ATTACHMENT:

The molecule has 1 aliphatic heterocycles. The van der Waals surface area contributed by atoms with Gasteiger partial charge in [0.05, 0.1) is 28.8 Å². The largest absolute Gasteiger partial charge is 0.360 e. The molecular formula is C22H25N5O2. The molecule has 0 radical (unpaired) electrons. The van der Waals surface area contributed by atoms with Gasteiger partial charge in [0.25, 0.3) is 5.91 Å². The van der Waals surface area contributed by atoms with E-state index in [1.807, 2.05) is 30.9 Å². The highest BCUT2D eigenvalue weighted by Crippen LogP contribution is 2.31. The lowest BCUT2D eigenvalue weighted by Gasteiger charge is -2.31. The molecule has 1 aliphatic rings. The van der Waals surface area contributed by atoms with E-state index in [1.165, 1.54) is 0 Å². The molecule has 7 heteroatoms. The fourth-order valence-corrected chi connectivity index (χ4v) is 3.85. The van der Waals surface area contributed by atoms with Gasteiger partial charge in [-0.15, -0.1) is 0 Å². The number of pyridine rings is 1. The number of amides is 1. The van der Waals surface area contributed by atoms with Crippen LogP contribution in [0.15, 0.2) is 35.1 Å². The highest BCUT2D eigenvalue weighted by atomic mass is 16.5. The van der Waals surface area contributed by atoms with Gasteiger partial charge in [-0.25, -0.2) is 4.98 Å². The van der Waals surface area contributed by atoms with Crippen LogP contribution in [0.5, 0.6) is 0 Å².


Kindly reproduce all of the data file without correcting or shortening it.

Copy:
The molecule has 1 aliphatic heterocycles. The van der Waals surface area contributed by atoms with Gasteiger partial charge in [0.05, 0.1) is 28.8 Å². The largest absolute Gasteiger partial charge is 0.360 e. The molecular formula is C22H25N5O2. The molecule has 0 radical (unpaired) electrons. The van der Waals surface area contributed by atoms with Gasteiger partial charge in [0.25, 0.3) is 5.91 Å². The van der Waals surface area contributed by atoms with E-state index in [1.807, 2.05) is 30.9 Å². The highest BCUT2D eigenvalue weighted by Crippen LogP contribution is 2.31. The lowest BCUT2D eigenvalue weighted by Gasteiger charge is -2.31. The molecule has 1 aliphatic rings. The van der Waals surface area contributed by atoms with E-state index in [1.165, 1.54) is 0 Å². The molecule has 7 heteroatoms. The fourth-order valence-corrected chi connectivity index (χ4v) is 3.85. The van der Waals surface area contributed by atoms with Gasteiger partial charge in [-0.15, -0.1) is 0 Å². The number of pyridine rings is 1. The number of amides is 1. The van der Waals surface area contributed by atoms with Crippen LogP contribution in [0.15, 0.2) is 35.1 Å². The highest BCUT2D eigenvalue weighted by atomic mass is 16.5. The van der Waals surface area contributed by atoms with Gasteiger partial charge in [-0.25, -0.2) is 4.98 Å². The van der Waals surface area contributed by atoms with Crippen LogP contribution in [0.5, 0.6) is 0 Å².